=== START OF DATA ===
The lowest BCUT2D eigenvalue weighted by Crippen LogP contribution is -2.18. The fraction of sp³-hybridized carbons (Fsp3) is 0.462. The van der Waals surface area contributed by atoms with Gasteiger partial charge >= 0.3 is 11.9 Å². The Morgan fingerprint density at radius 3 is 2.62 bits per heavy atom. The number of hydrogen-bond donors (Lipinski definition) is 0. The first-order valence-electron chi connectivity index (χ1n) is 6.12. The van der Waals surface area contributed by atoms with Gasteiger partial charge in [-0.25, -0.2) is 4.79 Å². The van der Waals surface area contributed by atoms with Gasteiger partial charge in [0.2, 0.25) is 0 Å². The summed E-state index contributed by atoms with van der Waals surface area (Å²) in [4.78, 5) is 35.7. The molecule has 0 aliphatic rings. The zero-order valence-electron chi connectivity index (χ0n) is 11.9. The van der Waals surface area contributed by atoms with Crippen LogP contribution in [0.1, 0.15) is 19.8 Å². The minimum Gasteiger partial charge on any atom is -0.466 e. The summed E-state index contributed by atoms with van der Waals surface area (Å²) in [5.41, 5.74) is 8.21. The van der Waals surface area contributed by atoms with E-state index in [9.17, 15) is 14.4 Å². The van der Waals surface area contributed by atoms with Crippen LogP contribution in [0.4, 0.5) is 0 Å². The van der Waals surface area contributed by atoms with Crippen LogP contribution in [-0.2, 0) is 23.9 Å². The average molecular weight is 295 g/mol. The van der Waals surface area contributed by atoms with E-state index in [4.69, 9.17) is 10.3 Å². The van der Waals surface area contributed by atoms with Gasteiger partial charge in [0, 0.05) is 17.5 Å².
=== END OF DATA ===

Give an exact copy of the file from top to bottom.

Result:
The lowest BCUT2D eigenvalue weighted by Crippen LogP contribution is -2.18. The fraction of sp³-hybridized carbons (Fsp3) is 0.462. The van der Waals surface area contributed by atoms with Gasteiger partial charge >= 0.3 is 11.9 Å². The Morgan fingerprint density at radius 3 is 2.62 bits per heavy atom. The number of hydrogen-bond donors (Lipinski definition) is 0. The first-order valence-electron chi connectivity index (χ1n) is 6.12. The van der Waals surface area contributed by atoms with Gasteiger partial charge in [-0.25, -0.2) is 4.79 Å². The van der Waals surface area contributed by atoms with Gasteiger partial charge in [0.2, 0.25) is 0 Å². The summed E-state index contributed by atoms with van der Waals surface area (Å²) in [4.78, 5) is 35.7. The molecule has 0 aliphatic rings. The zero-order valence-electron chi connectivity index (χ0n) is 11.9. The van der Waals surface area contributed by atoms with Crippen LogP contribution in [0.1, 0.15) is 19.8 Å². The minimum Gasteiger partial charge on any atom is -0.466 e. The summed E-state index contributed by atoms with van der Waals surface area (Å²) in [5.41, 5.74) is 8.21. The van der Waals surface area contributed by atoms with E-state index in [9.17, 15) is 14.4 Å². The van der Waals surface area contributed by atoms with Crippen LogP contribution in [0.4, 0.5) is 0 Å². The van der Waals surface area contributed by atoms with Crippen LogP contribution in [-0.2, 0) is 23.9 Å². The average molecular weight is 295 g/mol. The van der Waals surface area contributed by atoms with E-state index in [4.69, 9.17) is 10.3 Å². The van der Waals surface area contributed by atoms with Gasteiger partial charge in [0, 0.05) is 17.5 Å².